Adventures In Audio with Audio Masterclass
The most mellow distortion ever

The most mellow distortion ever


Here's an experiment. Take out your axe. Your electric guitar, I mean. Plug it into your fiercest, most shredding amplifier, preferably through your favorite 'Ghost of Jimi' distortion pedal too. Now play a six-string chord. G will do, F will be nice if you're up to it.

Arrrgggghhhh!!!!!! The horror of it, the sheer disgust, the ear-wrenching cacophony and utter, utter, not-very-niceness…

Didn't sound good did it? Not even if you like distortion. But play a single note, or a two or three-note chord with the guitar well in tune – sounds great! This time you get the distortion, but it's nice distortion. It has a raw edge, but it doesn't pull your teeth.

The reason for this is that when an amplifier distorts, it produces the harmonic distortion that we like. That's great because harmonic distortion enriches the musical harmonics produced by the instrument itself. It is in fact a 'musical' kind of distortion.

But alongside that there is intermodulation distortion. It happens when there are two or more distinct input frequencies. Additional frequencies are generated that correspond to the sum of the input frequencies and also to their difference. So if you input two signals with frequencies 1000 Hz and 1100 Hz respectively, you get an output that also contains 2100 Hz (sum) and 100 Hz (difference). These frequencies are not musically related to the input frequencies, therefore the combination sounds harsh.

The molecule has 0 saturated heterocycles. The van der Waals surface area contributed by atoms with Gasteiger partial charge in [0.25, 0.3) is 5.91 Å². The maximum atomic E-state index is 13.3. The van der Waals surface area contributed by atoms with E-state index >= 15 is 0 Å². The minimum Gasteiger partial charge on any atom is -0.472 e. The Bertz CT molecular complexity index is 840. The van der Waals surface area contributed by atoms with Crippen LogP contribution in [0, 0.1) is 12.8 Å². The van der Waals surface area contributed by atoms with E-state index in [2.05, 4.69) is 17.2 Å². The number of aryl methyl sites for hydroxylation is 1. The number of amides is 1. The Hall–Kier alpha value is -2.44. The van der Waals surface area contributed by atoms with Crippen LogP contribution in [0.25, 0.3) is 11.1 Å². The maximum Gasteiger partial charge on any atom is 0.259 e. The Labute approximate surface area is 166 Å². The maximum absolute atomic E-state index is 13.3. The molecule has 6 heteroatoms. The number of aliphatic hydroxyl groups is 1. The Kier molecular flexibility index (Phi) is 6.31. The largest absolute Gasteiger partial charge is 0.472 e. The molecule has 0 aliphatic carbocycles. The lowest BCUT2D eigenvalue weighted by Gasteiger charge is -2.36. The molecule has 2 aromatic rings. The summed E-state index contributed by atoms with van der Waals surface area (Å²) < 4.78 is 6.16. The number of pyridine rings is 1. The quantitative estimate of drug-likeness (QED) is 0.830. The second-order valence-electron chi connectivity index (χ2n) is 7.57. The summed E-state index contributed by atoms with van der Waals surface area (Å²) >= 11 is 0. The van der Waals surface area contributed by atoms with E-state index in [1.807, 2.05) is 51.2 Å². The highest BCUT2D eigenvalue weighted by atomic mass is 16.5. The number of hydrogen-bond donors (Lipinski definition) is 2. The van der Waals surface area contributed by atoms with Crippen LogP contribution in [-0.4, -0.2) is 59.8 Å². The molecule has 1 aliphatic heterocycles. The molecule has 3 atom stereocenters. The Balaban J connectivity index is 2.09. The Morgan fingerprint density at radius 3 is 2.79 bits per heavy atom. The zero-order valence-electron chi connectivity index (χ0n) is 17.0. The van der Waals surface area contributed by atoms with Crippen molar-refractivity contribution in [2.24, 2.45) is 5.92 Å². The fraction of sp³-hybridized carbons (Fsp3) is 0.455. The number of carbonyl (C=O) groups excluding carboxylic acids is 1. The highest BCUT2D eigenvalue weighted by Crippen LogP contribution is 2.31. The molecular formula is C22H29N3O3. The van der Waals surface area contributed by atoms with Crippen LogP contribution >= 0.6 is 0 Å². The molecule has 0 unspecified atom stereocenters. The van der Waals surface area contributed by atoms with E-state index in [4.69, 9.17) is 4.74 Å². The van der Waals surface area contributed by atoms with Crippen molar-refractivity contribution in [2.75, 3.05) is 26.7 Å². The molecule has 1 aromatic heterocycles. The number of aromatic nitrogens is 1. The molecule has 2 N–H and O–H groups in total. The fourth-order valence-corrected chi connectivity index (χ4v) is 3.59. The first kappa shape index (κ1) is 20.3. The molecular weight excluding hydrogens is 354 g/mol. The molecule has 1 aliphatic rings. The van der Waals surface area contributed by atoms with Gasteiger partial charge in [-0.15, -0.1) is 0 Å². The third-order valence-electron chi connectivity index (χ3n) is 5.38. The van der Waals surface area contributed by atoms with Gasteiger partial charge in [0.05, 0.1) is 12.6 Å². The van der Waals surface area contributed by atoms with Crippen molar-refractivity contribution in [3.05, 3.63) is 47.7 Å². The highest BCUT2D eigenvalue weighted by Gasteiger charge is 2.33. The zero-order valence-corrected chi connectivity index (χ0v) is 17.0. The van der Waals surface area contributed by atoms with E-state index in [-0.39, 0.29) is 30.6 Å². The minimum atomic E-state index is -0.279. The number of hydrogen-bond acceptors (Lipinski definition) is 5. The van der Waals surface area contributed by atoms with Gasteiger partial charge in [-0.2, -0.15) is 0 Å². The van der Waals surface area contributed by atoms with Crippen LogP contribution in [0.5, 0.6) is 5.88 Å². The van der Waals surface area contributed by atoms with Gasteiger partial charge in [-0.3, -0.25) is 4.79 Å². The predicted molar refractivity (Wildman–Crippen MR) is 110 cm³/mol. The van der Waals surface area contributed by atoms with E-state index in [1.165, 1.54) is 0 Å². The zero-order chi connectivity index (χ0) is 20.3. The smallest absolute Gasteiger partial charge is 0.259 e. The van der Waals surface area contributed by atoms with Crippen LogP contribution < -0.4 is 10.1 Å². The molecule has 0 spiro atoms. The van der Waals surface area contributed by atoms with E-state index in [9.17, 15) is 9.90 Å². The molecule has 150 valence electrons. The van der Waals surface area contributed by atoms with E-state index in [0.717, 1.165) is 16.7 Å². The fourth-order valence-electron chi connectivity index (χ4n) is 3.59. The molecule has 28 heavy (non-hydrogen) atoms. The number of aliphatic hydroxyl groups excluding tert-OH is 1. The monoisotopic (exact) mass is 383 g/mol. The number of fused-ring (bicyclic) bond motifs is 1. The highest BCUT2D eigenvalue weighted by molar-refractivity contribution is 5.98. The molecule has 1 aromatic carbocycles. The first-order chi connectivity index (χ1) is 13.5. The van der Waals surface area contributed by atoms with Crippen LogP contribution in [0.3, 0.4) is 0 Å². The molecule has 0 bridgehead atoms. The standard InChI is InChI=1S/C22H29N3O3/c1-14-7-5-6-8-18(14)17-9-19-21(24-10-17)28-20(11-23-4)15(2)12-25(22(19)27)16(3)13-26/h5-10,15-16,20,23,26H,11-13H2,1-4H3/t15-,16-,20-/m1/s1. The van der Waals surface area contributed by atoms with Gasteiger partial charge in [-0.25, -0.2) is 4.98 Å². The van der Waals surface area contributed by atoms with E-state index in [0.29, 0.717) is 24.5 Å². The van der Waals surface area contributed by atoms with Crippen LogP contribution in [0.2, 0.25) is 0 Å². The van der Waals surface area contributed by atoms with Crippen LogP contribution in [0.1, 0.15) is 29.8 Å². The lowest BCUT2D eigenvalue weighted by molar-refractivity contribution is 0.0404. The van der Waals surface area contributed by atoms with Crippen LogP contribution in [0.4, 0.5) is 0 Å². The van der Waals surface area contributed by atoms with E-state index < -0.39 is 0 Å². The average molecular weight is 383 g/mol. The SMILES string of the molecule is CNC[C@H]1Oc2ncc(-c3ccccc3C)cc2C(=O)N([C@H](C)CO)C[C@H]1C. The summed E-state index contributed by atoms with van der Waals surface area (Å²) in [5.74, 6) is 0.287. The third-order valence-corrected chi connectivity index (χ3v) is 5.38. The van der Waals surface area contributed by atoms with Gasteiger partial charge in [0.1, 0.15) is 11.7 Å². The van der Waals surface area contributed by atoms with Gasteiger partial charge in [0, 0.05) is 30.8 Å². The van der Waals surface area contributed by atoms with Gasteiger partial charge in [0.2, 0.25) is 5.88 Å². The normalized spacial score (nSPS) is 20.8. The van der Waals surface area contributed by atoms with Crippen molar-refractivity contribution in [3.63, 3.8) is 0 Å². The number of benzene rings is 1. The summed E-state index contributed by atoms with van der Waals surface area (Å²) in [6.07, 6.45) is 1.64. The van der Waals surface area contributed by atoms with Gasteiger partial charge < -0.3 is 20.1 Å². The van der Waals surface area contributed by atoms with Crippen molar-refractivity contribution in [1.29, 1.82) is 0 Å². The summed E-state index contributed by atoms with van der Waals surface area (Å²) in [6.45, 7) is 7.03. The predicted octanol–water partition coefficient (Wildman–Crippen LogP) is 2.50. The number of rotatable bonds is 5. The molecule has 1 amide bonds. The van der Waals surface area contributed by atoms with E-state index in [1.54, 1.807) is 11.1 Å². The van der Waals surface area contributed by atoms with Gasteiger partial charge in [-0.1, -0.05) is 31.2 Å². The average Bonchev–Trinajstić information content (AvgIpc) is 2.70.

However, when you only play one note, there is very little opportunity for intermodulation distortion to develop (there still will be some between the harmonics of the instrument, but much lower in level than before). If you play two notes that are musically closely related, like an interval of an octave or a fifth, then the intermodulation products are not too bad.

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So apart from simplifying your chord structure – which many guitarists do – what can you do about this?

The answer is to break up your harmonies and record them onto separate tracks. Only ever play single notes or simple combinations at any one time, but build up your harmonic complexity through overdubbing. Your amplifier will never have the opportunity to generate much in the way of intermodulation products, and the rest of your system will handle any degree of harmonic complexity with ease.

Want to hear an example? You can't do better than listen to Brian May of Queen. Go on – it's an excuse to listen to Bohemian Rhapsody again!

David Mellor

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David Mellor



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